Billie Jean King’s ‘pet peeve’ is Wimbledon’s ‘horrible’ all white uniform policy
Clothes aren’t just items to keep you warm or cool – they also indicate status, showcase defiance, and even alleviate anxieties.
For tennis legend Billie Jean King, clothes allow female tennis players to express their individuality through colors and prints – a right she and the embryonic Women’s Tennis Association (WTA) fought for in the 1970s when white was ubiquitous as the sport’s color.
Wimbledon still employs this rigid all-white dress code – first implemented to camouflage sweat stains. these day it also helps the SW19 grand slam retain a sense of uniqueness in relation to the Australian Open, the French Open and the US Open, but arguably it also curtails players’ individuality.
More pressingly, for players menstruating it creates anxieties as to whether blood is visible on white clothes.
“My generation, we always worried because we wore all white all the time,” King tells CNN’s Amanda Davies. “And it’s what you wear underneath that’s important for your menstrual period.
“And we’re always checking whether we’re showing. You get tense about it because the first thing we are is entertainers and you want whatever you wear to look immaculate, look great. We’re entertainers. We’re bringing it to the people.”
At Wimbledon this year, campaigners called on tournament organizers to relax its strict dress code, gathering at SW19 with signs that read “About bloody time,” and “Address the dress code.”
It followed the comments made by several women including former Olympic champion Monica Puig and Australian tennis player Daria Saville who spoke about the “mental stress” caused by the all-white dress code and “skipping periods” as a result.
Manufacturers are beginning to develop solutions, even as Wimbledon’s dress code remains, with Adidas telling BBC Sport that it had period-proofed its women’s training products.
“You feel like you can breathe and not have to check on everything every minute when you sit down and change sides,” King adds, referring to wearing dark clothes underneath.
“So at least it’s been brought to the forefront, which I think is important to have discussion.”
As well as the all-white policy creating anxieties for players on their period, King points out that it can be difficult for fans trying to distinguish between players on the court.
“Nothing is worse in sports than when you turn on the television and two players are wearing the same uniform or same outfits. It’s horrible. No one knows who’s who.
“This is one of my pet peeves, I’ve been yelling for years. Have you ever seen any sport where the people wear the same outfit on each side?”
CNN has asked Wimbledon for comment but, at the time of publication, had not received a response.
The fading taboo surrounding menstruation is evidence of the progress made by women’s sport in recent years, a fight which King has led for 50 years.
Two years ago, the Federation Cup – women’s tennis’ flagship international competition in which players compete as part of their national teams – changed its name to the Billie Jean Cup King to honor her, and now the tennis great is using clothes to highlight the champions of this year’s event with a ‘winner’s jacket’ designed by renowned fashion designer Tory Burch.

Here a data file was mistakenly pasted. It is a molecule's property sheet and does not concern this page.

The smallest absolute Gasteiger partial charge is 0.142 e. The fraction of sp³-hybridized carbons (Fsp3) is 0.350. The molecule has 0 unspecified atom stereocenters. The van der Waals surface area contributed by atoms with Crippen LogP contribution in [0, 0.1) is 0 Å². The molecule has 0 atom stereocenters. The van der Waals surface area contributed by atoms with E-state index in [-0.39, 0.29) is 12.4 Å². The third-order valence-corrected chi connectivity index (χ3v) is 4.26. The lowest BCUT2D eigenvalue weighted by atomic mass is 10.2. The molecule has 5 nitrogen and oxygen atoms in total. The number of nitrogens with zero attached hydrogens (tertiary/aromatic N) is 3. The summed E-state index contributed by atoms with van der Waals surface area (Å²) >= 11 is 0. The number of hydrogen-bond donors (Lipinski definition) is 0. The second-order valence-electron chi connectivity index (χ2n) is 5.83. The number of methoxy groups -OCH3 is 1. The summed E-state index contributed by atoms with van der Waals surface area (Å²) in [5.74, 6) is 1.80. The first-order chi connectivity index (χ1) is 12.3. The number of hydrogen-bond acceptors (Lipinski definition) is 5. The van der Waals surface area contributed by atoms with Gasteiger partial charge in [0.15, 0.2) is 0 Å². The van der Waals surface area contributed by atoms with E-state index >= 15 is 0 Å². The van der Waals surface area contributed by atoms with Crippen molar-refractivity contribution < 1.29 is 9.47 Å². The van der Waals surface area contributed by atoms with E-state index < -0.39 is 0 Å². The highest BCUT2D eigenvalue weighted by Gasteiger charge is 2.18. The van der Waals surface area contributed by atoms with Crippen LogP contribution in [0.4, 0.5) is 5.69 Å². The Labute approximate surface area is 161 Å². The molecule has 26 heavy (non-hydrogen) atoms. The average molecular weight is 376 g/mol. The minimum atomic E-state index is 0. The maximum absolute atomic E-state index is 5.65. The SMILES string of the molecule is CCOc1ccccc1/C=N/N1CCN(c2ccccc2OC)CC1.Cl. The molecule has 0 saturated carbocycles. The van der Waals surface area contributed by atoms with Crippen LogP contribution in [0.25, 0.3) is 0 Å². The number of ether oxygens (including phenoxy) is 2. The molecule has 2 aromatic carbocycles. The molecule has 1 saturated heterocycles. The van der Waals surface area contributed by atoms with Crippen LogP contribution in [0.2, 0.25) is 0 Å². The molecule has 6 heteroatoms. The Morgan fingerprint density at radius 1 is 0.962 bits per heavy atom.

Drawing from the tradition of the famous ‘Green Jacket’ donned by the winner of The Masters golf tournament every year, Burch designed a blue jacket for the winners of the Billie Jean King Cup in the hope that it will eventually become as iconic as its predecessor.
Every stitch, every seam, and every inch of fabric is steeped in symbolism.
Its color, “Billie Blue” was chosen “because many times through her amazing career, King has worn blue,” Burch explains.
Most famously, King walked onto court to play Bobby Riggs in the 1973 “Battle of the Sexes” wearing a blue and menthol green dress, buttoned down the front and adorned with rhinestone detailing.
Her shoes were also blue, deliberately chosen to match her dress, stand out on the still novel color television and subvert gender stereotypes.
“The shoes and the color, everything is very important to me,” King says. “I always try to have meaning in what I wear.”
Since that seminal moment when King defeated Riggs 6-4 6-3 6-3 in front of an estimated worldwide television audience of 90 million, gender equality inside and outside sport has progressed, though sometimes haltingly, stumbling backwards or sideways a few steps.
That same year, the US Open became the first of the grand slams to offer equal prize money to men and women, while the US Supreme Court granted women the right to an abortion in Roe vs. Wade, though this decision was overruled in June.
“Every generation, they go farther and farther away from the beginnings of the fight,” King says. “I think history is so important because the more you know about history the more you know about yourself.”
King hopes that the current generation of female tennis stars, those who will wear her specially designed jacket as the winners of the Billie Jean King Cup, will pick up the baton.
“But the most important thing from [history] is it helps you shape the future and that’s what I want these young women to do. It’s their job now to step up, lead and shape the future.”
And inside the jacket, to remind the champions of the Billie Jean King Cup of the ‘fight’ and their place in it, is a message from King herself.
“Congratulations on winning the 2022 Billie Jean King Cup,” King reads aloud. “As a member of the first winning team at the Federation Cup in 1963, I dreamed to share this title with women like you.
“Tory Burch shares my passion for tennis and women’s empowerment. We designed the champion’s Billie Blue Jacket to symbolize your incredible win and how far women have come in sports. Together, we can make equality a reality. Billie Jean King, be bold.”